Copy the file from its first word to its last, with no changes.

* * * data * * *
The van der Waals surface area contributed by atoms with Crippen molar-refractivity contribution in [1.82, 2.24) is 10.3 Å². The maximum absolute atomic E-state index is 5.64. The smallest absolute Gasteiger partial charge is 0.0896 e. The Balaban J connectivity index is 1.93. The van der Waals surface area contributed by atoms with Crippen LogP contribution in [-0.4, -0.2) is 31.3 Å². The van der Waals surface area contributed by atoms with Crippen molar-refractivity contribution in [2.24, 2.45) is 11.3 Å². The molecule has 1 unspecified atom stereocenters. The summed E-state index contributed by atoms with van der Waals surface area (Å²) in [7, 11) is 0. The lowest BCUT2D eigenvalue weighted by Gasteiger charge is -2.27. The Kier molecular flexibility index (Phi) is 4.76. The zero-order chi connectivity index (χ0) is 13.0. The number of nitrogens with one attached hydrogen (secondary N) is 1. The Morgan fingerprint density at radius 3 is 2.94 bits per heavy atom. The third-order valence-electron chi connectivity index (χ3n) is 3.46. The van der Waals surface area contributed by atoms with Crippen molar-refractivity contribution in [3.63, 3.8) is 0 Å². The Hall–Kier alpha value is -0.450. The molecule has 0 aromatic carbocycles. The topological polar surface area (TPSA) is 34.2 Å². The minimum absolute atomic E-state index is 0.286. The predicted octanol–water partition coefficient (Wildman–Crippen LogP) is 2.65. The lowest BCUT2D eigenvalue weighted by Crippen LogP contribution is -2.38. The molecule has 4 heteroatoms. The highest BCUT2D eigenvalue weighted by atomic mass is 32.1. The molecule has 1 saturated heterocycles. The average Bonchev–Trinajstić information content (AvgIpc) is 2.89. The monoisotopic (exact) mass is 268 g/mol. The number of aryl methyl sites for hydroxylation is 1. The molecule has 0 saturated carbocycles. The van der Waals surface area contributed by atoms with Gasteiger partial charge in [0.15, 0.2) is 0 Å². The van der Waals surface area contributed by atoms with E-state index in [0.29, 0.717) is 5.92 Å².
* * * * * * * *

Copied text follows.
The van der Waals surface area contributed by atoms with Crippen molar-refractivity contribution in [1.82, 2.24) is 10.3 Å². The maximum absolute atomic E-state index is 5.64. The smallest absolute Gasteiger partial charge is 0.0896 e. The Balaban J connectivity index is 1.93. The van der Waals surface area contributed by atoms with Crippen LogP contribution in [-0.4, -0.2) is 31.3 Å². The van der Waals surface area contributed by atoms with Crippen molar-refractivity contribution in [2.24, 2.45) is 11.3 Å². The molecule has 1 unspecified atom stereocenters. The summed E-state index contributed by atoms with van der Waals surface area (Å²) in [7, 11) is 0. The lowest BCUT2D eigenvalue weighted by Gasteiger charge is -2.27. The Kier molecular flexibility index (Phi) is 4.76. The zero-order chi connectivity index (χ0) is 13.0. The number of nitrogens with one attached hydrogen (secondary N) is 1. The Morgan fingerprint density at radius 3 is 2.94 bits per heavy atom. The third-order valence-electron chi connectivity index (χ3n) is 3.46. The van der Waals surface area contributed by atoms with Crippen molar-refractivity contribution in [3.63, 3.8) is 0 Å². The Hall–Kier alpha value is -0.450. The molecule has 0 aromatic carbocycles. The topological polar surface area (TPSA) is 34.2 Å². The minimum absolute atomic E-state index is 0.286. The predicted octanol–water partition coefficient (Wildman–Crippen LogP) is 2.65. The lowest BCUT2D eigenvalue weighted by Crippen LogP contribution is -2.38. The molecule has 4 heteroatoms. The highest BCUT2D eigenvalue weighted by atomic mass is 32.1. The molecule has 1 saturated heterocycles. The average Bonchev–Trinajstić information content (AvgIpc) is 2.89. The monoisotopic (exact) mass is 268 g/mol. The number of aryl methyl sites for hydroxylation is 1. The molecule has 0 saturated carbocycles. The van der Waals surface area contributed by atoms with Gasteiger partial charge in [0.15, 0.2) is 0 Å². The van der Waals surface area contributed by atoms with E-state index in [0.29, 0.717) is 5.92 Å².